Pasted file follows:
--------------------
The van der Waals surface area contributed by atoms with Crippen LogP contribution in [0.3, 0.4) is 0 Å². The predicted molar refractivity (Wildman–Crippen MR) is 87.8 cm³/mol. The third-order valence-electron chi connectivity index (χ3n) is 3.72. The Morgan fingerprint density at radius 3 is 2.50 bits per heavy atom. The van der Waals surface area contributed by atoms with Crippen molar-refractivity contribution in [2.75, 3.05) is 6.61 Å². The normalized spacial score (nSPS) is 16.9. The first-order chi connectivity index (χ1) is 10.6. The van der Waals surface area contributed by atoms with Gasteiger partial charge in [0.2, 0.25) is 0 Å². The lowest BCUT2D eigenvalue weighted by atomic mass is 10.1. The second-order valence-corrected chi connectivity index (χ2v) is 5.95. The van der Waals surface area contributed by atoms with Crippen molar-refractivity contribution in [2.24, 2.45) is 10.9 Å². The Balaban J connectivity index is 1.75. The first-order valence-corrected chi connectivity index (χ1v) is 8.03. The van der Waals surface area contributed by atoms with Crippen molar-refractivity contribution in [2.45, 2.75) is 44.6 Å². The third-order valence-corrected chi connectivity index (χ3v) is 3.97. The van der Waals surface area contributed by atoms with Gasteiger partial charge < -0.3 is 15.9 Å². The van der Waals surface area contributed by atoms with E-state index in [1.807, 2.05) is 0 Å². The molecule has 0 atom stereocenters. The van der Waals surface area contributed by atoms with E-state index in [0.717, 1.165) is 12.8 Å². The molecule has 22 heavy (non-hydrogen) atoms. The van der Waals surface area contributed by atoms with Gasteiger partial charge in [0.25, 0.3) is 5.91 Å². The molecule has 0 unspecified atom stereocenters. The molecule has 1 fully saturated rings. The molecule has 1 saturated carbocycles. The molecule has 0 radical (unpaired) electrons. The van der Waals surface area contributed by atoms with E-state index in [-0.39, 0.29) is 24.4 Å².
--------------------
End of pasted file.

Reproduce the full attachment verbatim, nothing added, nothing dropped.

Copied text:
The van der Waals surface area contributed by atoms with Crippen LogP contribution in [0.3, 0.4) is 0 Å². The predicted molar refractivity (Wildman–Crippen MR) is 87.8 cm³/mol. The third-order valence-electron chi connectivity index (χ3n) is 3.72. The Morgan fingerprint density at radius 3 is 2.50 bits per heavy atom. The van der Waals surface area contributed by atoms with Crippen molar-refractivity contribution in [2.75, 3.05) is 6.61 Å². The normalized spacial score (nSPS) is 16.9. The first-order chi connectivity index (χ1) is 10.6. The van der Waals surface area contributed by atoms with Gasteiger partial charge in [0.2, 0.25) is 0 Å². The lowest BCUT2D eigenvalue weighted by atomic mass is 10.1. The second-order valence-corrected chi connectivity index (χ2v) is 5.95. The van der Waals surface area contributed by atoms with Crippen molar-refractivity contribution in [2.24, 2.45) is 10.9 Å². The Balaban J connectivity index is 1.75. The first-order valence-corrected chi connectivity index (χ1v) is 8.03. The van der Waals surface area contributed by atoms with Crippen molar-refractivity contribution in [2.45, 2.75) is 44.6 Å². The third-order valence-corrected chi connectivity index (χ3v) is 3.97. The van der Waals surface area contributed by atoms with Gasteiger partial charge < -0.3 is 15.9 Å². The van der Waals surface area contributed by atoms with E-state index in [1.807, 2.05) is 0 Å². The molecule has 0 atom stereocenters. The van der Waals surface area contributed by atoms with E-state index in [0.717, 1.165) is 12.8 Å². The molecule has 22 heavy (non-hydrogen) atoms. The van der Waals surface area contributed by atoms with Gasteiger partial charge in [0.25, 0.3) is 5.91 Å². The molecule has 0 unspecified atom stereocenters. The molecule has 1 fully saturated rings. The molecule has 1 saturated carbocycles. The molecule has 0 radical (unpaired) electrons. The van der Waals surface area contributed by atoms with E-state index in [-0.39, 0.29) is 24.4 Å².